There are lots of sources of information regarding what the real benefits of running wider rims on a road bike are, but by and large it seems there is not much data supporting the hype. It is my intention in writing these articles to disseminate information from my own research and testing to show the true differences and characteristics of each type of rim on tire performance. This particular article is only the beginning of a series of experiments which will hopefully shed some light on the hypotheses behind the wide rim craze, and to help you, the consumer, understand if this technology could benefit you.
Today we look at two different rim profiles and their effect on tire shape and volume. The starting point for this experiment is simply to look at the difference in height and width of the tire from the outermost part of the rim. The vertical distance to the outermost part of the tire to the rim is the compression zone. This is the space between the ground and the rim, when there is zero load on the tire, that is used to prevent pinch flats and keep the rider suspended on air and not on the hard sidewalls of the rim itself. The tire's width can vary with different inner rim widths, and so inner rim width and tire width are measured to help gain an understanding of air volume and how much support is gained from having a wider rim.
My hypothesis is that the inital contact patch is similar with the wider rim, but the wider tire profile and increased radius means that when load is placed on the wheel, the increased radius will make earlier contact with the ground, thus reducing the depth of compression in the tire under load, which will reduce forward rolling resistance by reducing internal casing friction within the tire itself through reduced compression.
Our data collection begins with our two most popular road rims, the classic Mavic Open Pro, aka "The Reference Road Rim" according to Mavic, and the Velocity A23, aka "The New Standard" from my perspective. The data I have collected are quite simple, but the techniques I have used are designed to guarantee their accuracy. For my measuring tools, I have used a Fowler Vernier caliper, an SPI machinist's square, and a Mitutoyo 0-1" and 1-2" micrometer. Both micrometers have torque limiters in the thimble so as to prevent distorting the work that is being measured and creating a false reading. The vernier caliper was aligned against the machinist square that was resting against the sidewall of the rim to ensure perpendicularity to the rim for the most accurate and consistent readings. Each reading was taken a minimum of 5 times, recorded, and I have averaged each value and will now present you those numbers.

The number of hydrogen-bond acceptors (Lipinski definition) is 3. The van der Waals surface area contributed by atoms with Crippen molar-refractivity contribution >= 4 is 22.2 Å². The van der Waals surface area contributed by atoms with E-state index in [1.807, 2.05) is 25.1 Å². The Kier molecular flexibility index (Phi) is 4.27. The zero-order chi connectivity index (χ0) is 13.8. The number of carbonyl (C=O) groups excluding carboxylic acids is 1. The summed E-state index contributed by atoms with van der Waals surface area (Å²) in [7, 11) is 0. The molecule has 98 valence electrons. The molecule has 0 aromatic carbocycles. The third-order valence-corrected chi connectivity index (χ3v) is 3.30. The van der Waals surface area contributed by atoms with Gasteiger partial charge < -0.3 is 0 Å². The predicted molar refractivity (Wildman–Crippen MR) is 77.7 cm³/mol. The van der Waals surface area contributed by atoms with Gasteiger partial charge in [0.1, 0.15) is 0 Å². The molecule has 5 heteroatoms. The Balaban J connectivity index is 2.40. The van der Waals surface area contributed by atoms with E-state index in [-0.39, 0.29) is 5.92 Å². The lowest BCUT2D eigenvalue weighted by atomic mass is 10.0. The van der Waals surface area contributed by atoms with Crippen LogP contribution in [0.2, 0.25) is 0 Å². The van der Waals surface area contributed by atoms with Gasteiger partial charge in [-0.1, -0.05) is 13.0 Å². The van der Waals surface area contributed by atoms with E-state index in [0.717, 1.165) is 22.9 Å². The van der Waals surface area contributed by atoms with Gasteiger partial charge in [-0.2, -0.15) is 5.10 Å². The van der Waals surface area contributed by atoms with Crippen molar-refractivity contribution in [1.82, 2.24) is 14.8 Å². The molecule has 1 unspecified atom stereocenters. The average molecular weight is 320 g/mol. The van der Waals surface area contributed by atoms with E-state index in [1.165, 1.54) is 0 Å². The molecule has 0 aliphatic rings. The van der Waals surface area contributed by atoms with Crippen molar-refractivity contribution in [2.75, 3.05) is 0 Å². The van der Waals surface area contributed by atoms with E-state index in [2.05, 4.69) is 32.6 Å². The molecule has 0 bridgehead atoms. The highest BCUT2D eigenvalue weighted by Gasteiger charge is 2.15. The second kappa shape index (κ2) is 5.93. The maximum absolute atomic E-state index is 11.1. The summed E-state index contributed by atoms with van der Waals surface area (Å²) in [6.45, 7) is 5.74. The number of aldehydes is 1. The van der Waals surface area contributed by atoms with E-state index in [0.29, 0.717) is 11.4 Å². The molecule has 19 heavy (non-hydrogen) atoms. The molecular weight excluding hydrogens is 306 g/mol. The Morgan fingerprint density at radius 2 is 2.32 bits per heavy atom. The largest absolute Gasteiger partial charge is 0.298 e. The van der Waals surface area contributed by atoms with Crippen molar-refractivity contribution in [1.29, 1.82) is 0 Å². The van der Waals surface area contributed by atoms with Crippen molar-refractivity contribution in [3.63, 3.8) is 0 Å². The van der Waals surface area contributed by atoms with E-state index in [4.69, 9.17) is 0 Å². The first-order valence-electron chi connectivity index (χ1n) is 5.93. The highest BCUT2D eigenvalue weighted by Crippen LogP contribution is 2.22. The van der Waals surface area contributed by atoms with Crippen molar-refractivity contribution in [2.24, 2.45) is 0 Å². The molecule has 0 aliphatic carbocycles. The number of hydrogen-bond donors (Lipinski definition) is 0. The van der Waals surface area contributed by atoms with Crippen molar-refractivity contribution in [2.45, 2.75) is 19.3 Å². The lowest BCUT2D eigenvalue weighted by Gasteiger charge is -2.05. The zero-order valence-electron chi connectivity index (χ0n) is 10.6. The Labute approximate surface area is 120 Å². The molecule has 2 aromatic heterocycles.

GP4000 Average Sidewall Thickness: .612 mm,
GP4000 Average Tread Thickness: 2.897 mm
Inner Rim Width, A23: 17.738 mm
Inner Rim Width, Open Pro: 14.562 mm
Mounted Tire Width, A23: 25.024 mm
Mounted Tire Width, Open Pro: 23.350 mm
Open Pro Rim Height: 18.47 mm
Open Pro Rim Height with Tire: 40.564 mm
Open Pro Tire Profile Height: 22.094
A23 Rim Height: 19.375 mm
A23 Rim Height with Tire: 42.005 mm
A23 Tire Profile Height: 22.630 mm
These data help us create a profile for the air inside the tire in a cutaway view that allows us to calculate the volume of the tire overall. Why does the volume matter? Having a larger air profile means having a larger, stronger support, which could allow the tire to roll easier. Additional tire height could be helpful in reducing pinch flats from a pothole or road plate. If the tread radius is increased, as you push into the casing of the tire with the blunt corner of an obstacle, the tire has more force to push back. As well, in order to receive a pinch flat proper, the tire will have to be depressed further. Adding air volume could also mean slower deflation between air fill-ups as a nice side effect in, for all you lazy no-fillers out there. I always tell my customers to fill up every day, but I myself generally fill up every 3 days. Do as I say... Anyways, presented here below are the profile area values and their corresponding volumes.
Open Pro Air Profile Area: 217.7 mm^2
A23 Air Profile Area: 247.3 mm^2
Open Pro Air Volume: 436.246cc
A23 Air Volume: 497.330cc
Our basic findings are this: The average difference in sidewall width from A23 to Open Pro is 3.176mm, and this creates a 1.674 mm difference in tire casing width, effectively increasing the tire's radius. This increase has raised the tire profile height by 0.536 mm on the A23 rim. All of this helps add 14% to our GP4000 tire's air volume which hopefully will reduce the rolling resistance and increase pinch protection.
Right now there are many more options on the market to fulfill the wide rim market demand. Pacenti Cycle Design has launched their SL23 road rim, as well as their SL25 disc road and cyclocross rim. Velocity has now just released another rim called the Quill. It is 24mm wide and even lighter than the A23 by 30g. The A23 will soon play second fiddle to the Quill due to its slightly heavier weight, but it should remain a strong contender for heavier riders. The SL23 will work well for heavier riders at 450g with a little extra support for the big boys. Kinlin has released a 24mm rim known as the XR-31T. The Kinlin is tubeless, as are the Pacenti and Velocity options.